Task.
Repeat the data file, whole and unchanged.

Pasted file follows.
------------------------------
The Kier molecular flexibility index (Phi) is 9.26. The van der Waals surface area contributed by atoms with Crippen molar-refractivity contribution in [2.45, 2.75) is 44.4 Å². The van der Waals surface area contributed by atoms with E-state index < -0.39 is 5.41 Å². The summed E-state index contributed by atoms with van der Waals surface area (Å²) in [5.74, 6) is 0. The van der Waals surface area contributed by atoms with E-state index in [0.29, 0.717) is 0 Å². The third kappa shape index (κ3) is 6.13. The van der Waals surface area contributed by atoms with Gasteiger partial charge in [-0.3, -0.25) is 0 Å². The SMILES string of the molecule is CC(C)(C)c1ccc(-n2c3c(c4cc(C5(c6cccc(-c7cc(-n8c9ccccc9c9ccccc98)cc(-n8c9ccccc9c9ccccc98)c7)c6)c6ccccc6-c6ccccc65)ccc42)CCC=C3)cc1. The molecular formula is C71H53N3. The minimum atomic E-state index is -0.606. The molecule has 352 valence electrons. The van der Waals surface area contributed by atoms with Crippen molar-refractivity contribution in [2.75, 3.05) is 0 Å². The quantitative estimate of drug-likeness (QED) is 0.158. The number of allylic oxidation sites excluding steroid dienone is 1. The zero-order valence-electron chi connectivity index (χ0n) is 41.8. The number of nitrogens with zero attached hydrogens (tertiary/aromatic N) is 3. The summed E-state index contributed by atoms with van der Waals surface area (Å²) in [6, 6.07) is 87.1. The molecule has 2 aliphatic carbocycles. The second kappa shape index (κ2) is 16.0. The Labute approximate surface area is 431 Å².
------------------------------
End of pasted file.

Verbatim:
The Kier molecular flexibility index (Phi) is 9.26. The van der Waals surface area contributed by atoms with Crippen molar-refractivity contribution in [2.45, 2.75) is 44.4 Å². The van der Waals surface area contributed by atoms with E-state index < -0.39 is 5.41 Å². The summed E-state index contributed by atoms with van der Waals surface area (Å²) in [5.74, 6) is 0. The van der Waals surface area contributed by atoms with E-state index in [0.29, 0.717) is 0 Å². The third kappa shape index (κ3) is 6.13. The van der Waals surface area contributed by atoms with Gasteiger partial charge in [-0.3, -0.25) is 0 Å². The SMILES string of the molecule is CC(C)(C)c1ccc(-n2c3c(c4cc(C5(c6cccc(-c7cc(-n8c9ccccc9c9ccccc98)cc(-n8c9ccccc9c9ccccc98)c7)c6)c6ccccc6-c6ccccc65)ccc42)CCC=C3)cc1. The molecular formula is C71H53N3. The minimum atomic E-state index is -0.606. The molecule has 352 valence electrons. The van der Waals surface area contributed by atoms with Crippen molar-refractivity contribution in [2.75, 3.05) is 0 Å². The quantitative estimate of drug-likeness (QED) is 0.158. The number of allylic oxidation sites excluding steroid dienone is 1. The zero-order valence-electron chi connectivity index (χ0n) is 41.8. The number of nitrogens with zero attached hydrogens (tertiary/aromatic N) is 3. The summed E-state index contributed by atoms with van der Waals surface area (Å²) in [6, 6.07) is 87.1. The molecule has 2 aliphatic carbocycles. The second kappa shape index (κ2) is 16.0. The Labute approximate surface area is 431 Å².